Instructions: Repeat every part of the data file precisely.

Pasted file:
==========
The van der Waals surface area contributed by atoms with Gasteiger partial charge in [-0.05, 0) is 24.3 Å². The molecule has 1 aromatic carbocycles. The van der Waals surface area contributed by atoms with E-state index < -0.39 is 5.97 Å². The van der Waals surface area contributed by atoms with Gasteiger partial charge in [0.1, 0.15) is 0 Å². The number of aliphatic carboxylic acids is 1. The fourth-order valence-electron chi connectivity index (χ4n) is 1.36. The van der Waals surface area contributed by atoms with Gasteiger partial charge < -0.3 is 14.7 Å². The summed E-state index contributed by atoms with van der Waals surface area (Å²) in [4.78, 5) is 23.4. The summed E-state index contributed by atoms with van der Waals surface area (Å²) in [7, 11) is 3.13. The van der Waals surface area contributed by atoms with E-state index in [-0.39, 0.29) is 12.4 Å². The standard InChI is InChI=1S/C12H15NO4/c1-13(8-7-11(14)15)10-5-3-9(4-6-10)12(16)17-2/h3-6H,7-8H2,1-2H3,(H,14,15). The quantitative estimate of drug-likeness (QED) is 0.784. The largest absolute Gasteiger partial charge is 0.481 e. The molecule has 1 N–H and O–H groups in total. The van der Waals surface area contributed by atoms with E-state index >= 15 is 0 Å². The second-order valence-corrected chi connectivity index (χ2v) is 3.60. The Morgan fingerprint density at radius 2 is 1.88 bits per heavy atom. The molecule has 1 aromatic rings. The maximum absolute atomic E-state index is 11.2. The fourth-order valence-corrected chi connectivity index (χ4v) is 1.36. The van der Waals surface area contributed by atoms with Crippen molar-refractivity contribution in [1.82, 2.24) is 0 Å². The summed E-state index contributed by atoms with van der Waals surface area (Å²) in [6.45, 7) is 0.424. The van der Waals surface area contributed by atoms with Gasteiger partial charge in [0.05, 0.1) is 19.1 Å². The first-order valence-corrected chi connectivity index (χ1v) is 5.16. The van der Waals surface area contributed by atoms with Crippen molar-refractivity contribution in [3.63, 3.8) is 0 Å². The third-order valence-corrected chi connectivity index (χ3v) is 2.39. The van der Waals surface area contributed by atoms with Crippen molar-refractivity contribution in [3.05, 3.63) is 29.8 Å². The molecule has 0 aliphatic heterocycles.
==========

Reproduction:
The van der Waals surface area contributed by atoms with Gasteiger partial charge in [-0.05, 0) is 24.3 Å². The molecule has 1 aromatic carbocycles. The van der Waals surface area contributed by atoms with E-state index < -0.39 is 5.97 Å². The van der Waals surface area contributed by atoms with Gasteiger partial charge in [0.1, 0.15) is 0 Å². The number of aliphatic carboxylic acids is 1. The fourth-order valence-electron chi connectivity index (χ4n) is 1.36. The van der Waals surface area contributed by atoms with Gasteiger partial charge < -0.3 is 14.7 Å². The summed E-state index contributed by atoms with van der Waals surface area (Å²) in [4.78, 5) is 23.4. The summed E-state index contributed by atoms with van der Waals surface area (Å²) in [7, 11) is 3.13. The van der Waals surface area contributed by atoms with E-state index in [-0.39, 0.29) is 12.4 Å². The standard InChI is InChI=1S/C12H15NO4/c1-13(8-7-11(14)15)10-5-3-9(4-6-10)12(16)17-2/h3-6H,7-8H2,1-2H3,(H,14,15). The quantitative estimate of drug-likeness (QED) is 0.784. The largest absolute Gasteiger partial charge is 0.481 e. The molecule has 1 N–H and O–H groups in total. The van der Waals surface area contributed by atoms with E-state index >= 15 is 0 Å². The second-order valence-corrected chi connectivity index (χ2v) is 3.60. The Morgan fingerprint density at radius 2 is 1.88 bits per heavy atom. The molecule has 1 aromatic rings. The maximum absolute atomic E-state index is 11.2. The fourth-order valence-corrected chi connectivity index (χ4v) is 1.36. The van der Waals surface area contributed by atoms with Crippen molar-refractivity contribution in [1.82, 2.24) is 0 Å². The summed E-state index contributed by atoms with van der Waals surface area (Å²) in [6.45, 7) is 0.424. The van der Waals surface area contributed by atoms with Gasteiger partial charge in [0.05, 0.1) is 19.1 Å². The first-order valence-corrected chi connectivity index (χ1v) is 5.16. The van der Waals surface area contributed by atoms with Crippen molar-refractivity contribution in [3.63, 3.8) is 0 Å². The third-order valence-corrected chi connectivity index (χ3v) is 2.39. The van der Waals surface area contributed by atoms with Crippen molar-refractivity contribution in [3.05, 3.63) is 29.8 Å². The molecule has 0 aliphatic heterocycles.